"We seldom get into trouble when we speak softly. It is only when we raise our voices that the sparks fly and tiny molehills become great mountains of contention."
- - Gordon B. Hinckley
May 8, 2013
Good Gifts for the Woman in Your Life
by Laurie Williams Sowby

The only way you could do better than a good book for Mother’s Day is to give the woman in your life time to read it (that, and perhaps a box of chocolates). Here are some new books that speak to me as a Latter-day Saint woman. (See previous column, “LDS Women’s Voices,” for suggestions on LDS women’s history and essays.)

Boston area resident Whitney Johnson addresses every LDS woman’s conundrum of balancing family, church, and professional responsibilities and determining what takes priority and when, and she does it with flair and confidence in Dare, Dream, Do. The book’s subtitle, “Remarkable Things Happen when You Dare to Dream” has become her theme and “Disrupt Yourself” her mantra, not just when she speaks and writes, but also in her personal life.

Johnson herself has moved from piano performance to Wall Street institutional investor, to motherhood, each time disrupting her life only to discover and develop other gifts. She illustrates her points with the experiences and voices of a variety of other women who’ve disrupted the status quo (or had it disrupted for them) and found new avenues for growth and service.

The individual chapters can be read as time allows, although most of the women I know would not want to put this book down until they’ve absorbed all the inspiration it has to offer. Check out her blog at whitneyjohnson.com, then start dreaming! (Bibliomotion 2012, 254 pages in hard cover, $24.95.)

The Life and Faith of Eliza R. Snow deftly interweaves events in her life with short selections from her prolific poetry in an attractive volume. Historian Jill Mulvay Derr and editor Karen Lynn Davidson have joined forces to elucidate and celebrate the life of an early Mormon woman whom I’ve always regarded as my “patron saint” because of her outspokenness and penchant for writing. She’s become somewhat of a legend, her life paralleling events in Church history as they unfolded in the 1800s.

The authors, who earlier collaborated on a complete collection of her poems, present a more compact look at Eliza’s life, moving chronologically and illuminating her feelings with her own words. There were difficult times for the Church and for Eliza, and some periods of her life remain an undocumented mystery. Yet, despite the struggles and unanswered questions, what ultimately emerges is her indomitable spirit and unwavering faith.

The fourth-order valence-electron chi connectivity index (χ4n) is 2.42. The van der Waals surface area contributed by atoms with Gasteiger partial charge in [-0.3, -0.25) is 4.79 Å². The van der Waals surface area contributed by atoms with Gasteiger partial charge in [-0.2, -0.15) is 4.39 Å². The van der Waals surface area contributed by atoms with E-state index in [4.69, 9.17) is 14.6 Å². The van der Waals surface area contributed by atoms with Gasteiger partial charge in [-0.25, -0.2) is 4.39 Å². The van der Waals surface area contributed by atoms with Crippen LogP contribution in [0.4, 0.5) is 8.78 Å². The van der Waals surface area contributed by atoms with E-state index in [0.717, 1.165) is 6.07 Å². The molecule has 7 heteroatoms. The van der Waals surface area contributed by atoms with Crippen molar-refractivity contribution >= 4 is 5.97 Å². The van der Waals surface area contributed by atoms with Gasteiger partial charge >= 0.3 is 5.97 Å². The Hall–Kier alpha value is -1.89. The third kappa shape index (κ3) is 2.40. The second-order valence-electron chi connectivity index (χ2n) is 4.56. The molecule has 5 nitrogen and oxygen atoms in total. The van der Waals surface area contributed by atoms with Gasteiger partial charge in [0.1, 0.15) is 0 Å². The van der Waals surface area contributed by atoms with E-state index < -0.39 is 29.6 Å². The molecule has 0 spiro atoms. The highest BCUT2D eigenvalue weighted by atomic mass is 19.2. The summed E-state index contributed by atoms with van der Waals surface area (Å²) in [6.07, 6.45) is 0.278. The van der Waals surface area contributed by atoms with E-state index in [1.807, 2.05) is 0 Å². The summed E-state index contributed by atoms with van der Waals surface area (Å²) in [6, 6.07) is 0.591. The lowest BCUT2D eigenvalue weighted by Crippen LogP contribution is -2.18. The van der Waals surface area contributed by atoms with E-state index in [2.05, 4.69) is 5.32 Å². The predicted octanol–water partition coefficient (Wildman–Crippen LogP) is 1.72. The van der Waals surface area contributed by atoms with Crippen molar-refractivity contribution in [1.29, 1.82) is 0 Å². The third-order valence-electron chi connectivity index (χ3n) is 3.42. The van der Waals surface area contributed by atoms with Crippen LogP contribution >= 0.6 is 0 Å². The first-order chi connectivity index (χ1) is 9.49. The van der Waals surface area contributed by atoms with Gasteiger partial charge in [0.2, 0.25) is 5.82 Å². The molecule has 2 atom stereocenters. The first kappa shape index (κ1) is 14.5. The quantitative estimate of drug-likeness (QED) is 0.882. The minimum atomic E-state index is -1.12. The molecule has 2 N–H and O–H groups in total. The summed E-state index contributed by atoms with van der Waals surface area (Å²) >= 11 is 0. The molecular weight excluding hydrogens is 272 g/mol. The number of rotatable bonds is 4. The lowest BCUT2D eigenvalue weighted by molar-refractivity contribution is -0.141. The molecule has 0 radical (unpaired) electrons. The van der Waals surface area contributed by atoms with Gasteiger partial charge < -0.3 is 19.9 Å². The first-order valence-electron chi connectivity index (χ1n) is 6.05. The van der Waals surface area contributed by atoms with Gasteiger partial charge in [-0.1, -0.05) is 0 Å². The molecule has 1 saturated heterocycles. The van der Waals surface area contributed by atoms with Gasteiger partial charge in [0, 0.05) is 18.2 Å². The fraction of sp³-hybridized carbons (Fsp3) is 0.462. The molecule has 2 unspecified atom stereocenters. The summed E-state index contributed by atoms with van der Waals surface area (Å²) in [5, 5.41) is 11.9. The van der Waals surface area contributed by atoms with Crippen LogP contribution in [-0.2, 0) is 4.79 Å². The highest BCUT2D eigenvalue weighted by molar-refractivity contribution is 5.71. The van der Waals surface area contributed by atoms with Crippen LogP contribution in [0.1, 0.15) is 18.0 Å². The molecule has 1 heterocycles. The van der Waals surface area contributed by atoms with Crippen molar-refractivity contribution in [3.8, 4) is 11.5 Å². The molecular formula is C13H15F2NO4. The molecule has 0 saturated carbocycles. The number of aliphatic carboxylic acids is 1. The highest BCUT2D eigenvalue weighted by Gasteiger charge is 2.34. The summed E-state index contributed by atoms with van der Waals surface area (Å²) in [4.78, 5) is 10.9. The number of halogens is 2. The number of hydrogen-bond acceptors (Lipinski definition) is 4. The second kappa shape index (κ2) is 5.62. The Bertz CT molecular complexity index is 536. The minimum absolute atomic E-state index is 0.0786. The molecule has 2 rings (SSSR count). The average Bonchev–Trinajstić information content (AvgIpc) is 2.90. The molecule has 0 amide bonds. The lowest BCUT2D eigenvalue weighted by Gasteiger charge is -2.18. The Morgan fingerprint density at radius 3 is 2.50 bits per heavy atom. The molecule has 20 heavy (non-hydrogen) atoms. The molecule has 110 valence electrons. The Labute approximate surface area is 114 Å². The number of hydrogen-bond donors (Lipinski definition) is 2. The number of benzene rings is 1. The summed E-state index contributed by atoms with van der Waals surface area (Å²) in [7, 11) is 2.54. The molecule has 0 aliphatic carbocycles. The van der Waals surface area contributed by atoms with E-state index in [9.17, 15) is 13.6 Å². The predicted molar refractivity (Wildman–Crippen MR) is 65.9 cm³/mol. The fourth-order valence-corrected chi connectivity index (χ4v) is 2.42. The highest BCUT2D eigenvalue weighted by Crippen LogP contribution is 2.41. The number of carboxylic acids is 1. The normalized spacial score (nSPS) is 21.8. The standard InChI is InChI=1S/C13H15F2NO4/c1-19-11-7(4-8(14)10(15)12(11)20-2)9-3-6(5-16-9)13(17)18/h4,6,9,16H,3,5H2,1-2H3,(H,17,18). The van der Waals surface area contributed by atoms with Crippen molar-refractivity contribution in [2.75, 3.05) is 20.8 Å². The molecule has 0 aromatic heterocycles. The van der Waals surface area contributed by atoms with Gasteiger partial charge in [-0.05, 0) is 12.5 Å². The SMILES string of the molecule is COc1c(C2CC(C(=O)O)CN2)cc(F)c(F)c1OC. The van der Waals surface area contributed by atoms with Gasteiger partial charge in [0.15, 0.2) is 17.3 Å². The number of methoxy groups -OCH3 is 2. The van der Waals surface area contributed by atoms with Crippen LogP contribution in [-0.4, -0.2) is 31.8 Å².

The clear text is augmented by photos and historical scenes. Sources cited reflect the substantial scholarship that’s gone into this relatively compact volume. (Deseret Book 2013, 178 pages in hardcover, $27.99.)

For those who may not share my feminist proclivities or my discomfort in the kitchen, there are a couple of alternate offerings.

Six Sisters’ Stuff is a colorful, different kind of cookbook that offers ideas and simple crafts along with tasty recipes. The six sisters really are biological sisters, and they share favorite family recipes such as twice-baked potato casseroles, slow cooker meals, and food kids can help with, as well as fun stuff like “101 Fun, Easy, and Cheap Indoor Activities for Kids” and step-by-step directions for decorations.

The heavyweight paper cover has flaps that serve as bookmarks for this creative collection. (Shadow Mountain 2013, $21.99.)

Lion House Soups and Stews, new in the popular spiral-bound, handy-size series, is also a likely hit for anyone who enjoys the kitchen. Some 85 recipes — several updated and simplified from previous Lion House books — include all kinds of soups, stews, and chilis, as well as popular breads and rolls, compiled by Lion House baker Brenda Hopkin and executive chef David Bench. Some can be made in a slow cooker; many can be easily doubled or tripled. A bonus DVD has Hopkin and Bench demonstrating food prep and processes. (Deseret Book 2012, 138 pages, $19.99.)

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About Laurie Williams Sowby

Laurie Williams Sowby has been writing since second grade and getting paid for it since high school. Her byline ("all three names, please") has appeared on more than 6,000 freelance articles published in newspapers, magazines, and online.

A graduate of BYU and a writing instructor at Utah Valley University for many years, she proudly claims all five children and their spouses as college grads.

She and husband, Steve, have served three full-time missions together, beginning in 2005 in Chile, followed by Washington D.C. South, then Washington D.C. North, both times as young adult Institute teachers. They are currently serving in the New York Office of Public and International Affairs

During her years of missionary service, Laurie has continued to write about significant Church events, including the rededication of the Santiago Temple by President Hinckley and the groundbreaking for the Philadelphia Temple by President Eyring. She also was a Church Service Missionary, working as a news editor at Church Magazines, between full-time missions.

Laurie has traveled to all 50 states and at least 45 countries (so far). While home is American Fork, Utah, Lincoln Center and the Metropolitan Museum of Art have provided a comfortable second home.

Laurie is currently serving a fourth full-time mission with her husband in the New York Office of Public and International Affairs. The two previously served with a branch presidency at the Provo Missionary Training Center. The oldest of 18 grandchildren have been called to serve missions in New Hampshire and Brisbane, Australia.

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